The Impossible Planet

Region 1
box set

Region 2
box set
Region 2
plain 3-episode volume
(Doctor Who Story No. 178, starring David Tennant)
  • written by Matt Jones
  • directed by James Strong
  • produced by Phil Collinson
  • music by Murray Gold
  • 2 episodes @ 45 minutes each:
    1. The Impossible Planet
    2. The Satan Pit
Story: The Doctor and Rose find themselves on an exploration base on the planet Krop Tor. The mission specialists are drilling down to the center of the planet to find the incredible anti-gravity power source that keeps the planet in stable orbit around a gigantic black hole, yet no one is quite prepared to believe the secrets and dangers waiting for them in the dark pits below....

DVD Extras (box sets only) include:

  • Episode One picture-in-picture commentary by David Tennant (The Doctor), Shaun Parkes (Zachary), & Visual FX Producer Will Cohen.
  • Episode Two audio commentary by actor Ronny Jhutti (Danny Bartok), director James Strong, and editor Mike Jones.
  • Doctor Who Confidential featurette: You've Got the Look (10 min.) with Tennant, Strong, Paul Kasey (Ood), MyAnna Buring (Scooti),
    executive producer Russell T. Davies, production designer Edward Thomas, creature effects designer Neill Gorton,
    producer Phil Collinson, and underwater cameraman Mike Valentine.
  • Doctor Who Confidential featurette: Myths and Legends (9 min.) with Tennant, Strong, Parkes, Davies, Billie Piper (Rose Tyler),
    Will Thorp (Toby Zed), and script editor Simon Winstone.
  • David Tennant's Video Diaries
  • Deleted Scenes

Buyers' Guide Review

by Martin Izsak

(A more in-depth analysis, containing "SPOILERS" and intended for those who have already seen the program, can be accessed here.)

There will probably be a lot of Doctor Who fans out there trying to tell you that the reason why this story is so good is that it is just so effectively scary. Most of them probably don't really get it. The fact that it is so scary is just the icing on THEIR cake.

I will tell you that this is in fact the best Doctor Who story in the first three years that Davies and company produced since reviving the show in 2005, and it is the best because it does so well at just getting everything right. Most of all, it seems to understand, better than ex-producer Philip Hinchcliffe, better than ex-writer/script editor Robert Holmes, better than current head-writer/executive producer Russell T. Davies, better than all the horror Who fans out there, what really lies at the core of good science fiction when the genre is at its most definitive. Science Fiction's primary story beat is exploration, whether it's exploring a place, a new scientific concept, a social idea, a character, a culture... whatever. "The Impossible Planet" goes to the top of the rankings primarily because it just never stops exploring, no matter what other great stuff is going on. Hats off to writer Matt Jones! In fact, Jones should come out and take a bow, before Russell T. Davies takes credit for all the good ideas in the interviews on the DVD extras.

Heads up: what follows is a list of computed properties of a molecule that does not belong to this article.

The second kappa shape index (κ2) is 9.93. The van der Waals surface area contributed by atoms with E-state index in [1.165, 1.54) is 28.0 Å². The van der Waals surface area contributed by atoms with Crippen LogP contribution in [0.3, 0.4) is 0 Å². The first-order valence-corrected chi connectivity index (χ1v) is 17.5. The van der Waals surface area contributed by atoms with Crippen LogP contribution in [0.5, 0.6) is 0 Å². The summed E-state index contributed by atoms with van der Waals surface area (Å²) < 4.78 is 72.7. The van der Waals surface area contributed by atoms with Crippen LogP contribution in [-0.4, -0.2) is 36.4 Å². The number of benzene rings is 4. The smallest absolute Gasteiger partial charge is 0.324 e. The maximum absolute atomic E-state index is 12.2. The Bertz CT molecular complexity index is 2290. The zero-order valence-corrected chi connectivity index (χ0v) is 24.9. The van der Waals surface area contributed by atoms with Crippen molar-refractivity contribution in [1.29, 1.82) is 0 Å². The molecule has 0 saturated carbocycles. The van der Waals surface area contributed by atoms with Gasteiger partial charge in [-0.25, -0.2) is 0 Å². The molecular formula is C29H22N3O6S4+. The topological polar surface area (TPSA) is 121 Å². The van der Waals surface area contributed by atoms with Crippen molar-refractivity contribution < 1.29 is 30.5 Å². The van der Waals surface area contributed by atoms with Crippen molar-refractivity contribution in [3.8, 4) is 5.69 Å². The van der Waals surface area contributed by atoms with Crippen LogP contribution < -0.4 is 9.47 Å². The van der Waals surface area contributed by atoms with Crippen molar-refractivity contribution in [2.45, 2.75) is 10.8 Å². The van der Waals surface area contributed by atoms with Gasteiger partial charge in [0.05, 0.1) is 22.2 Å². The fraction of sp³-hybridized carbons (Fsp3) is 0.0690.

To start off, where David Tennant's first seven stories all mysteriously failed to give us the simple, satisfying effect of the TARDIS materializing, "The Impossible Planet" now delivers. Too bad the effect is a bit queasy this time around, but this gives the Doctor the first in a long, long line of questions to answer in the adventure.

The series' two regular characters present themselves to the audience and waste no time in getting underway with the explorations. They start with the construction they find themselves in, proceed to some ancient writing and its ramifications (very nice cultural touch), and then discover what is probably the best new alien race to debut on the revamped show. The Ood have arrived, with one of the best prosthetic designs ever produced for television, and a mysteriously unnerving character to boot. Nice!